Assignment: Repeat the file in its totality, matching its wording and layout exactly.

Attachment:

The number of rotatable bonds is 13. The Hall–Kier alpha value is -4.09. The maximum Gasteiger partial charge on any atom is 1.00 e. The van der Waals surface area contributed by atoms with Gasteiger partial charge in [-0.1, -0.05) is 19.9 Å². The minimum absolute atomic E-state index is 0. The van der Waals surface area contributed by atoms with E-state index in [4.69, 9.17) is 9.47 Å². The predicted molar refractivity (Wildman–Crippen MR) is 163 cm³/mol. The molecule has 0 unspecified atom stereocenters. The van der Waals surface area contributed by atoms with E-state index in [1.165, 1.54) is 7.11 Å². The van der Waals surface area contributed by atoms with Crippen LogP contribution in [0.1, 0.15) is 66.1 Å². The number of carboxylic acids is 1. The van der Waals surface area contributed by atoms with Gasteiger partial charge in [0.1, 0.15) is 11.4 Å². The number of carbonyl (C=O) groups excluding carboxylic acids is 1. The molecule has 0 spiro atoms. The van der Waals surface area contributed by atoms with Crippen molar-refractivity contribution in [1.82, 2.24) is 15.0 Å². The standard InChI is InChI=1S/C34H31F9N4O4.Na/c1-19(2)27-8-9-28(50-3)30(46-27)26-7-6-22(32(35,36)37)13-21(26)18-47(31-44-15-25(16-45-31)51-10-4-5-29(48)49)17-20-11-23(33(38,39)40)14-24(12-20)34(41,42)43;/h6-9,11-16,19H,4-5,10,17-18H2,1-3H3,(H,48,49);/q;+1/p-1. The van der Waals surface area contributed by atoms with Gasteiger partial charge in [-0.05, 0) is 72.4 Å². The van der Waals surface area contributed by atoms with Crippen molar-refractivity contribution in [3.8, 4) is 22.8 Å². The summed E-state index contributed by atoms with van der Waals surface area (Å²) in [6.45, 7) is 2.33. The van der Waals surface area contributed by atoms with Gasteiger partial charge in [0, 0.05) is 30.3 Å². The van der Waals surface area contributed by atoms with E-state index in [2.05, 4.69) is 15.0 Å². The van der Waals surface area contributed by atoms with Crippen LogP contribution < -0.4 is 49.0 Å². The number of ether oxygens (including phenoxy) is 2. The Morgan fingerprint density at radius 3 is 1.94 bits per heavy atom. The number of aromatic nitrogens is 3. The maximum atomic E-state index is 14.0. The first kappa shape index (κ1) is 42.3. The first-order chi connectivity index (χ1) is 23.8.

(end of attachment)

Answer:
The number of rotatable bonds is 13. The Hall–Kier alpha value is -4.09. The maximum Gasteiger partial charge on any atom is 1.00 e. The van der Waals surface area contributed by atoms with Gasteiger partial charge in [-0.1, -0.05) is 19.9 Å². The minimum absolute atomic E-state index is 0. The van der Waals surface area contributed by atoms with E-state index in [4.69, 9.17) is 9.47 Å². The predicted molar refractivity (Wildman–Crippen MR) is 163 cm³/mol. The molecule has 0 unspecified atom stereocenters. The van der Waals surface area contributed by atoms with E-state index in [1.165, 1.54) is 7.11 Å². The van der Waals surface area contributed by atoms with Crippen LogP contribution in [0.1, 0.15) is 66.1 Å². The number of carboxylic acids is 1. The van der Waals surface area contributed by atoms with Gasteiger partial charge in [0.1, 0.15) is 11.4 Å². The number of carbonyl (C=O) groups excluding carboxylic acids is 1. The molecule has 0 spiro atoms. The van der Waals surface area contributed by atoms with Crippen molar-refractivity contribution in [1.82, 2.24) is 15.0 Å². The standard InChI is InChI=1S/C34H31F9N4O4.Na/c1-19(2)27-8-9-28(50-3)30(46-27)26-7-6-22(32(35,36)37)13-21(26)18-47(31-44-15-25(16-45-31)51-10-4-5-29(48)49)17-20-11-23(33(38,39)40)14-24(12-20)34(41,42)43;/h6-9,11-16,19H,4-5,10,17-18H2,1-3H3,(H,48,49);/q;+1/p-1. The van der Waals surface area contributed by atoms with Gasteiger partial charge in [-0.05, 0) is 72.4 Å². The van der Waals surface area contributed by atoms with Crippen molar-refractivity contribution in [3.8, 4) is 22.8 Å². The summed E-state index contributed by atoms with van der Waals surface area (Å²) in [6.45, 7) is 2.33. The van der Waals surface area contributed by atoms with Gasteiger partial charge in [0, 0.05) is 30.3 Å². The van der Waals surface area contributed by atoms with E-state index in [2.05, 4.69) is 15.0 Å². The van der Waals surface area contributed by atoms with Crippen LogP contribution < -0.4 is 49.0 Å². The number of ether oxygens (including phenoxy) is 2. The Morgan fingerprint density at radius 3 is 1.94 bits per heavy atom. The number of aromatic nitrogens is 3. The maximum atomic E-state index is 14.0. The first kappa shape index (κ1) is 42.3. The first-order chi connectivity index (χ1) is 23.8.